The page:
Under the current legislation, parents can sign a form refusing to have their children vaccinated based on personal "objections."

The amendments would remove all non-medical exemptions and help protect vulnerable children like Marissa through so-called herd immunity, or community immunity, by ensuring at least 95 per cent of students are vaccinated, said Cardy.

Education Minister Dominic Cardy has previously likened unvaccinated students to guns in schools. (CBC)

Marissa's mother, Jan Gootjes, hopes the changes go through.

"This [measles] outbreak I think has kind of really brought to the forefront that, you know, these diseases that we thought were eradicated from our population can come back if we don't have that herd immunity in place and there are children like my daughter who are vulnerable because of their immune systems and can't be vaccinated," she said.

"So as a society, I think we need to make sure that those children are protected the same as, you know, we don't bring peanut and nut products into schools because there are children who have allergies to that, and just because you don't have an allergy doesn't mean that you should be exposing vulnerable people to it."

The mother of three said she used to have a "live and let live philosophy" about immunization — until Marissa got sick and became immunocompromised.

Part of living in a community and in a society is doing things for the greater good.- Jan Gootjes, mother

"So of course now I have a much stronger opinion on it."

Marissa has been brave and stoic throughout, living up to her Kennebecasis Valley Minor Hockey Association's Bantam Senators nickname, Marissa the Fierce.

"She's just sort of rolled with it. She's remarkable really. She just kind of says. 'Well, it is what it is.'"

But when her health-care team told her last week she couldn't go back to school, she was disappointed, said Gootjes.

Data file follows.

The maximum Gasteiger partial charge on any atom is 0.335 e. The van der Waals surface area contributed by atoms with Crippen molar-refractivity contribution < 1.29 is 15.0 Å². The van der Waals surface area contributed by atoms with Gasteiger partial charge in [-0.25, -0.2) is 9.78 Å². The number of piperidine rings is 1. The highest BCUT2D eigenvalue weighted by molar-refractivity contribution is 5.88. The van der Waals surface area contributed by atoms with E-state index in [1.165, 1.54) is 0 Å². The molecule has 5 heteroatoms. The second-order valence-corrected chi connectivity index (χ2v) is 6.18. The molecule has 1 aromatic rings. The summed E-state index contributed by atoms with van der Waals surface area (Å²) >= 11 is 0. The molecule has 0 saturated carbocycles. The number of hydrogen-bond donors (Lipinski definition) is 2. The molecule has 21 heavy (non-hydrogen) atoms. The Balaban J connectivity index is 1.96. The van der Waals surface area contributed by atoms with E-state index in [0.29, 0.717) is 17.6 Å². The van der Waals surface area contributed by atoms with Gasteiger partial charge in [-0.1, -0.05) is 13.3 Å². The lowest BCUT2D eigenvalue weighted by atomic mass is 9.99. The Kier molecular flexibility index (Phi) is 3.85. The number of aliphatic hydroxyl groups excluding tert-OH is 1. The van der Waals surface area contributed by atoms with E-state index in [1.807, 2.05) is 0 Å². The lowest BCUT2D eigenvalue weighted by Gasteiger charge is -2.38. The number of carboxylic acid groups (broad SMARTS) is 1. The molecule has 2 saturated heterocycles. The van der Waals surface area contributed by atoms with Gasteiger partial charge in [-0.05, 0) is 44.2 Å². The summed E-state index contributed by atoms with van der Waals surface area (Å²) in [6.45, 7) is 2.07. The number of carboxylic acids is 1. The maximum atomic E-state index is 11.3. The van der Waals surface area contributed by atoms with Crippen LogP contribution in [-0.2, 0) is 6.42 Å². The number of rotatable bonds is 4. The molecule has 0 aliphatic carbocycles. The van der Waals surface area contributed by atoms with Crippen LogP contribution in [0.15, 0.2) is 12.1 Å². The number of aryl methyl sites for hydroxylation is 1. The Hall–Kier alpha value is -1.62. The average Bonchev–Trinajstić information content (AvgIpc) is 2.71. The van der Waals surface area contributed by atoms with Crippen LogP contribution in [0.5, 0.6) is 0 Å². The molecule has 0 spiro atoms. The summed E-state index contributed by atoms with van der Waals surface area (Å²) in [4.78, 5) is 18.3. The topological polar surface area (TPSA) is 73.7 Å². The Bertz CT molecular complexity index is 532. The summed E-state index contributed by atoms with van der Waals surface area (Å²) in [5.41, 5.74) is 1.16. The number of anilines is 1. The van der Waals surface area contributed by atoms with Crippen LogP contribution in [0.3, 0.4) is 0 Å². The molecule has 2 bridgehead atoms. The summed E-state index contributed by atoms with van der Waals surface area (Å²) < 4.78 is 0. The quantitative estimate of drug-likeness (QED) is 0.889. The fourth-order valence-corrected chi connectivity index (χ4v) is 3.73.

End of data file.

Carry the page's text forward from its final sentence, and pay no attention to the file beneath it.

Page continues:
Luckily, it's almost the end of the school year, with the last day of classes on June 21, she said, because with each new confirmed case, Marissa would have to miss another 42 days — approximately two incubation cycles of the disease — to be safe.

More cases expected

The most recent case was announced on June 1. The infected individual at Hampton High is linked to the previous KVHS cases, health officials have said. The other two are related to the Saint John Regional Hospital's emergency department.

The outbreak began on April 26 with an individual who had recently travelled to Europe and visited the ER before being diagnosed.

Public Health officials have said they expect to see more cases because more than 2,000 people have potentially been exposed.

"There's really vulnerable kids out there who deserve to be safe at school," said Gootjes. "Part of living in a community and in a society is doing things for the greater good."

"Even if you don't think your kid or you need to take the shot, there's other people that need you to take it so that they don't get sick," Marissa said.